That’s not to say I always liked it. Even early on I remember having the distinct feeling that some it was icky. I didn’t like the bullying ways of my school chaplains. Some of the things my teachers hammered home did not fit with the whole peace & love vibe. Mass was never anything other than a thing to be endured. Catholicism always felt too rigid.
It wasn’t until I hit secondary school that I really started to call bullshit. I didn’t believe much of what I was being taught. More importantly I hated the intolerance. Catholic views on sex, sexuality, gender roles, abortion and so much more simply did not align with my own. Neither did they fit with what I had learned at home. I couldn’t bite my tongue in the face of bigotry dressed up as god’s word. Nor could I bring myself to do the cherry picking that many religious folks do. The catholic faith felt like a straight jacket & I would not be restrained.
Thus, I drifted away. I stopped going to mass. I let myself question everything I had absorbed. I dug into the history of the church and its current practices. The more informed I became the less respect I had for any of it. It’s all steeped in atrocities & injustice. Organised religion it seemed was just a way to control the masses. What better way to impose your will than to tell people it was in fact, god’s will. By the time I finished school I no longer considered or described myself catholic at all. I had & have no use for any organised religion. I believe there is a higher power of some description, but not some patriarchal judge in the sky.
Most of my family still belong to the church. I have friends of various faiths & none. I’m very much a live & let live type of person. As long as no one is trying to impose their beliefs upon me or actively do harm in the name of religion; I don’t consider it my business. I do however retain a distrust & distaste for the institutions. I want no part of it.
I tell you all this in order for you to understand how I felt when I received this comment on something I wrote on the anniversary of my baby’s due date.
Anger was my main reaction. I removed the comment & blocked the (blank) account. I hated the thought of someone more vulnerable than myself receiving such a comment. I felt angry that this so called church elder was trawling for people they thought they could manipulate. However, I didn’t want to give it anymore time or energy. They were blocked; end of story.
Unfortunately not. A couple of weeks later, on my birthday, I received an email. This time from a church elder named Liam McIntosh. It was more of the same. Insulting & ignorant comments about my life, offers of ‘support’ and that suspicious claim of referral from a concerned friend. There is not a single person in my life who if concerned would ask the Church of Jesus Christ of Latter Day Saints to help me. This contact enraged me. I have an excellent support system, a sense of purpose and lots of joy in my life. However, I am aware that many people do not. I remember how little it took to overwhelm me when I was in the depths of mental illness & grief. I am also cognisant of how easily some people who feel desperate may be manipulated. Both messages utilised abuse tactics; belittle, claim to be doing so for the victim’s benefit and then purport to have all the answers. A church setting out to prey on vulnerable people in this manner sickens me.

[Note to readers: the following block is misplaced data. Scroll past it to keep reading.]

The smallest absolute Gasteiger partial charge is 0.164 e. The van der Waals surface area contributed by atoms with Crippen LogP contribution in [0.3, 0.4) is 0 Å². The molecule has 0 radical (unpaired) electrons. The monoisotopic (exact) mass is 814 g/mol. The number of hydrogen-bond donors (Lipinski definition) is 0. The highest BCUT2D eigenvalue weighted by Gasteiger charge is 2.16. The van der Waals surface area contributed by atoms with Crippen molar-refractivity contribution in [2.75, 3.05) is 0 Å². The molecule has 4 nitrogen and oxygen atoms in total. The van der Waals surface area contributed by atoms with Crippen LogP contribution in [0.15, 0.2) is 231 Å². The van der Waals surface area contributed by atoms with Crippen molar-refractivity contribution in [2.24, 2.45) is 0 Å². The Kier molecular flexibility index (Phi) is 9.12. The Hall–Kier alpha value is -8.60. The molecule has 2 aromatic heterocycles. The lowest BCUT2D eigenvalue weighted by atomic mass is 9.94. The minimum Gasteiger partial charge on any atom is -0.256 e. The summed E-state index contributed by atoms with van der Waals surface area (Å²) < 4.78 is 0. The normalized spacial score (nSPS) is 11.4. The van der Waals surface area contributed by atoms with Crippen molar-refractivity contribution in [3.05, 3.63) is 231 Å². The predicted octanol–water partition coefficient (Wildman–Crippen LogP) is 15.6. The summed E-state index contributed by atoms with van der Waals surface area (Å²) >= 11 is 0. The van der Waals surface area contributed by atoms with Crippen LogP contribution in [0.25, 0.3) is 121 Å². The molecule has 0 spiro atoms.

This kind of behaviour is exactly why I do not like organised religion. It is predatory. This organisation is clearly seeking out people they believe to be vulnerable in order to manipulate them. I am not that person. I share my experiences in order to dispel stigma. I find the ‘concerned friend’ tactic particularly disturbing as it purposely exploits the guilt & shame that many people in difficult circumstances already feel.
After receiving that email I felt sufficiently angry & concerned to act. I tried to track down both men who contacted me. I could find no trace of either on official church websites etc nor could I find any record of professional training that would qualify them to offer such advice. The only COFLDS that I could find in Hamilton has disbanded. I called Edinburgh & Glasgow branches, but neither wanted to comment. Nor would they provide details of anyone in a senior role to discuss these communications. Some elders though are obviously reading this blog, perhaps they would like explain themselves?
I’m not finished with this. I am worried about the harm these unethical strategies could cause. As a result I am working on a more in depth piece for publication. If you or someone you know has been contacted in this way, I would like to hear from you.